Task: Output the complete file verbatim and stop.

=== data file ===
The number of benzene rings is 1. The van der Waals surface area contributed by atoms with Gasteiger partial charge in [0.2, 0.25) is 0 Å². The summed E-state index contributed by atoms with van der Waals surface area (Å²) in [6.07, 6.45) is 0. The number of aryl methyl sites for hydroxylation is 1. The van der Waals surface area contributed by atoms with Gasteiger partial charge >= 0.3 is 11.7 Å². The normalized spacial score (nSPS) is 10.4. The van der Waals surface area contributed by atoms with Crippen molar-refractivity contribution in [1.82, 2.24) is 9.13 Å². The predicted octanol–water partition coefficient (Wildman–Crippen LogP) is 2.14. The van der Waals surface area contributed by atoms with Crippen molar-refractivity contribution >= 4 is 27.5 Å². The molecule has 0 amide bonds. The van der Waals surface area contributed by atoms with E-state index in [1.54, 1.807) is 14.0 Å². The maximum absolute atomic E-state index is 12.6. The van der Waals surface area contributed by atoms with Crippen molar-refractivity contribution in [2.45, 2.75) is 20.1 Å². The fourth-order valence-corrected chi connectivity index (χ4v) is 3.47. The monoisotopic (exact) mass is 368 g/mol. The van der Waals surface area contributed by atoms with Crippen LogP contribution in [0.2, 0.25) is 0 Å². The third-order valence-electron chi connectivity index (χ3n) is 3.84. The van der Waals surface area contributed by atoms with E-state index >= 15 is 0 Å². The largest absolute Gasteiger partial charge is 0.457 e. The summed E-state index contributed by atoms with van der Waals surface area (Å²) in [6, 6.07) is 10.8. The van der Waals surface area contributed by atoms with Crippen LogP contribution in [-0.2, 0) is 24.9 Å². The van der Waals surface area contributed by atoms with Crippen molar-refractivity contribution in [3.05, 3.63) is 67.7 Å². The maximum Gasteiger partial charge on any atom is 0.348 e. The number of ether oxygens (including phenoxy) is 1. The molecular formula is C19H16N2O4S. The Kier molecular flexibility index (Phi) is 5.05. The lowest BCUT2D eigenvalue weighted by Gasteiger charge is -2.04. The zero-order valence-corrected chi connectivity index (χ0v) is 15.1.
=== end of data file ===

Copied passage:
The number of benzene rings is 1. The van der Waals surface area contributed by atoms with Gasteiger partial charge in [0.2, 0.25) is 0 Å². The summed E-state index contributed by atoms with van der Waals surface area (Å²) in [6.07, 6.45) is 0. The number of aryl methyl sites for hydroxylation is 1. The van der Waals surface area contributed by atoms with Gasteiger partial charge >= 0.3 is 11.7 Å². The normalized spacial score (nSPS) is 10.4. The van der Waals surface area contributed by atoms with Crippen molar-refractivity contribution in [1.82, 2.24) is 9.13 Å². The predicted octanol–water partition coefficient (Wildman–Crippen LogP) is 2.14. The van der Waals surface area contributed by atoms with Crippen molar-refractivity contribution >= 4 is 27.5 Å². The molecule has 0 amide bonds. The van der Waals surface area contributed by atoms with E-state index in [1.54, 1.807) is 14.0 Å². The maximum absolute atomic E-state index is 12.6. The van der Waals surface area contributed by atoms with Crippen molar-refractivity contribution in [2.45, 2.75) is 20.1 Å². The fourth-order valence-corrected chi connectivity index (χ4v) is 3.47. The monoisotopic (exact) mass is 368 g/mol. The van der Waals surface area contributed by atoms with Crippen LogP contribution in [0.2, 0.25) is 0 Å². The third-order valence-electron chi connectivity index (χ3n) is 3.84. The van der Waals surface area contributed by atoms with E-state index >= 15 is 0 Å². The largest absolute Gasteiger partial charge is 0.457 e. The summed E-state index contributed by atoms with van der Waals surface area (Å²) in [6, 6.07) is 10.8. The van der Waals surface area contributed by atoms with Crippen LogP contribution in [-0.2, 0) is 24.9 Å². The van der Waals surface area contributed by atoms with Crippen molar-refractivity contribution in [3.05, 3.63) is 67.7 Å². The maximum Gasteiger partial charge on any atom is 0.348 e. The number of ether oxygens (including phenoxy) is 1. The molecular formula is C19H16N2O4S. The Kier molecular flexibility index (Phi) is 5.05. The lowest BCUT2D eigenvalue weighted by Gasteiger charge is -2.04. The zero-order valence-corrected chi connectivity index (χ0v) is 15.1.